From Southwest to Midwest and beyond, a trellis for true community

Arizona State University alumna and artist Melissa Dunmore in conversation with Laura Zabel, executive director of Springboard Center for the Arts and Senior Policy Fellow with ASU’s Studio for Creativity, Place and Equitable Communities.

Left: Laura Zabel. Photo curtesy of Zabel. Right: Melissa Dunmore. Photo courtesy of Dunmore.

In early September, I had the privilege to interview Laura Zabel about the recent release of her research paper entitled Beyond the Ladder of Participation: A Trellis for Community Power. Our discussion encompassed themes of art, imagination, relational power, and the environment in a post-pandemic landscape. Currently, she serves as executive director for Springboard Center for the Arts and is a frequent speaker on arts and community development.

This interview has been edited and condensed for clarity.

Melissa: Since we are now in 2022, what are some lessons can we draw from Arnstein’s Ladder of Participation or your Trellis post-pandemic?

Laura: The pandemic really highlighted and brought to the surface the degree to which the systems that we’re all working inside of are broken. And part of what I think is implied in Arnstein’s ladder is the idea that if we can just get more people to participate in our existing systems then that will build more equitable policies or projects. We’re in a moment now where more people have more awareness that continuing to invite people to the same tables that have produced the results that we’re living with is not going to be effective. We are in a moment where we need to collectively think about different kinds of leadership and different kinds of power and agency in communities. At my core I’m deeply practical, and impatient, so I feel like we need to do both. Yes, more people should participate in the systems we have and work to change them. And, we need to find ways to support a community’s self-determination to make their own systems or processes. That requires really ceding power to community versus just trying to invite them to where we already think power lives.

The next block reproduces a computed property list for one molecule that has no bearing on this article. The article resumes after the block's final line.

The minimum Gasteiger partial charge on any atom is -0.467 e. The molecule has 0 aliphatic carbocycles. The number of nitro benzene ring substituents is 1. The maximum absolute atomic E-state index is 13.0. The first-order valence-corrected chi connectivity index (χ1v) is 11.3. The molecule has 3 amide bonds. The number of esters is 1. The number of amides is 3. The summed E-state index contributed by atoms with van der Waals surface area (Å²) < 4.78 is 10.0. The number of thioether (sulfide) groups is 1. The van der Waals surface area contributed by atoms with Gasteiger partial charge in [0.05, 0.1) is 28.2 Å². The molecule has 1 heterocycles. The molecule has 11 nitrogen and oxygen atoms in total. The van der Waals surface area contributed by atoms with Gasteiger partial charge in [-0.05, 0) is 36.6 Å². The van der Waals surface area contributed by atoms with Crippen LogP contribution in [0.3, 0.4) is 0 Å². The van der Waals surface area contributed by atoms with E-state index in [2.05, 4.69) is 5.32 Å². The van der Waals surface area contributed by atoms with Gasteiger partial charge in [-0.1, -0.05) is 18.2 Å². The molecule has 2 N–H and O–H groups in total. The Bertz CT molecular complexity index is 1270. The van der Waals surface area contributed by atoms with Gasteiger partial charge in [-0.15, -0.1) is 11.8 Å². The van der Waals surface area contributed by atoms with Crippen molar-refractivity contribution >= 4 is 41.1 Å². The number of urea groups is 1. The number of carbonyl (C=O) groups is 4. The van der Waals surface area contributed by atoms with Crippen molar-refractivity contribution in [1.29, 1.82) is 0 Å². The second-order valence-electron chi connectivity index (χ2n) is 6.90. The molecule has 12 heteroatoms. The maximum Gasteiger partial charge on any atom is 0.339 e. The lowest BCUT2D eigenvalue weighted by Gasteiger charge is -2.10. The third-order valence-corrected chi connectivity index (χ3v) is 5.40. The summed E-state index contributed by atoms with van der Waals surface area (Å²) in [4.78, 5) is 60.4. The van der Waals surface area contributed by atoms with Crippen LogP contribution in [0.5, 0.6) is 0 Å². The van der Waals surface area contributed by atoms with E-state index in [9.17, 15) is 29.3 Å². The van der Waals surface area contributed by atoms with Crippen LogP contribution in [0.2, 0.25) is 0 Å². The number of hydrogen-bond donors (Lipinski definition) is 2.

I think that’s one of the biggest lessons and feelings I have coming out of the last three years. We’re also in a moment where people are talking about and really focused on ideas of recovery or rebuilding, which creates an opportunity to make change more quickly. I have found that when we are in crisis, people are more open to new ideas­ — including that artists, and other less conventionally validated leaders, could be a part of a more creative and more justice-centered idea of what we build in recovery. I feel more opportunity for that now than I did three years ago.